Pitkin County to ‘get the ball rolling’ on Coal Basin methane project

Using a methane sensor, Chris Caskey demonstrates where methane is leaking from a closed mine vent during a stakeholders hike to the Dutch Creek Mines on Thursday, Sept. 30, 2021 near Redstone.
Luna Anna ArcheyAspen Journalism

Pitkin County will contribute up to $200,000 to begin a process to figure out how to mitigate the massive amount of methane gas seeping out of former coal mines in Coal Basin above Redstone.

County commissioners directed staff Tuesday to establish an agreement with the Community Office for Resource Efficiency to pay for a “flow test” that will determine the best way to deal with the yearly methane output from the mines, which equals the annual emissions from 180,000 passenger vehicles, according to Mona Newton, a former CORE director and a consultant on the project.

“I’m concerned about the tons and tons of methane leaking out and not the $200,000,” said Commissioner Steve Child, who referred to the money as “peanuts” compared to the environmental damage the gas causes. “It would be the most amazing thing commissioners could do all year to support this project.”

The mines, which closed in 1991, vent 9,300 metric tons of methane per year, according to a memo about the project from CORE and a consulting firm.

“That’s more than the next five categories of emissions combined in the county (residential energy, commercial energy, transportation, aviation and waste),” according to the memo.

The flow test is the first step toward determining the best plan for mitigating the methane, which could include flaring it or using it to generate electricity, said Chris Caskey, founder of Delta Brick and Climate, which has been hired by CORE to lead development of the project.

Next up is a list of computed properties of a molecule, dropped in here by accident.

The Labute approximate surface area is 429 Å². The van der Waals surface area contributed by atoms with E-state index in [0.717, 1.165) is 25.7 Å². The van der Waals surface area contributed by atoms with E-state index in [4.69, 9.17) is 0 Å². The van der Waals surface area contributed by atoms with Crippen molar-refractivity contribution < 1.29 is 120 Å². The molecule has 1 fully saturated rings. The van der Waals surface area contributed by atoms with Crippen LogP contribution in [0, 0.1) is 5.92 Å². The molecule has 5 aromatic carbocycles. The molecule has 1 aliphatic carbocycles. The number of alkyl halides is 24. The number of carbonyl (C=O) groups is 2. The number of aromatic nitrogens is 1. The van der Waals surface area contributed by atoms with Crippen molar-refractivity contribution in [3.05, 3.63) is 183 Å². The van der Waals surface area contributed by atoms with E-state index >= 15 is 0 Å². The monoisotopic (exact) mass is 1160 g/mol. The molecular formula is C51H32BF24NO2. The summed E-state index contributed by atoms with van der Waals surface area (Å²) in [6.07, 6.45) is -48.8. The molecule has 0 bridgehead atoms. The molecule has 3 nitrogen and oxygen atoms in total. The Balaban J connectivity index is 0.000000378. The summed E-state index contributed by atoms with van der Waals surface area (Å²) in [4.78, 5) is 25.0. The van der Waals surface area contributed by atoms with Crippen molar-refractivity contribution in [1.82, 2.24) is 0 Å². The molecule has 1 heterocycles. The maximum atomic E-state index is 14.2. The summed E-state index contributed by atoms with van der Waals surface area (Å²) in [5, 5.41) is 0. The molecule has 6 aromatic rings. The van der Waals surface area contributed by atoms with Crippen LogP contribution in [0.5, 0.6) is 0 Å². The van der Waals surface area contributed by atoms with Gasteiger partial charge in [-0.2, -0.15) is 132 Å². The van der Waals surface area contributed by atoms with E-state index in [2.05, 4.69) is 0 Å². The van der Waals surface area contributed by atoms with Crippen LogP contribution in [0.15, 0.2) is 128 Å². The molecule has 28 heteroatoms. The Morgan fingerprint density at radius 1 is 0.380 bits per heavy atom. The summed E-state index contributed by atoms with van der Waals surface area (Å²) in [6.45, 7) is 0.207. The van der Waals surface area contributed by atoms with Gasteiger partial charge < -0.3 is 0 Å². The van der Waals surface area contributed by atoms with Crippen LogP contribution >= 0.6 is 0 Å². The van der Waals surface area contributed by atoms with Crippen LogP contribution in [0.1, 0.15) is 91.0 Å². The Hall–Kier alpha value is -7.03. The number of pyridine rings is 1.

The methane leaks cannot be simply capped because the gas will always find a way out, Caskey said.

Colorado Sens. Michael Bennet and John Hickenlooper included a $1.2 million appropriation in the 2022 federal budget to fund the Coal Basin project. However, that money won’t become available for three to six months, so Pitkin County’s contribution Tuesday allows the project to begin sooner, Newton said after the meeting.

Several nonprofits and private companies have expressed interest in the project, including Wilderness Workshop, Holy Cross Energy, Aspen Skiing Co. and Roaring Fork Conservancy, according to the memo. In addition, the U.S. Forest Service and the Bureau of Land Management also interested figuring out how to mitigate the methane.

However, Caskey said Pitkin County communities and stakeholders will decide the best method.

Public meetings are scheduled March 31 from 5:30 to 7:30 p.m. at the Third Street Center in Carbondale and on April 4 from 5:30 to 7:30 p.m. at Propaganda Pie in Redstone. A third meeting date is yet to be determined.

Commissioner Greg Poschman said the staggering amount of methane emitted by the Coal Basin mines means something needs to be done about it.

“That helps me understand why this is an important project,” he said.

Board Chairwoman Patti Clapper said Commissioner Kelly McNicholas Kury — who didn’t attend the Coal Basin portion of the meeting — was concerned about spending $200,000 on the project from the county’s general fund. Clapper asked that staff look into other funding options that might be available.

Still, she said the project is definitely worthwhile.

“I don’t see how we can say no at this point,” Clapper said. “Let’s get the ball rolling.”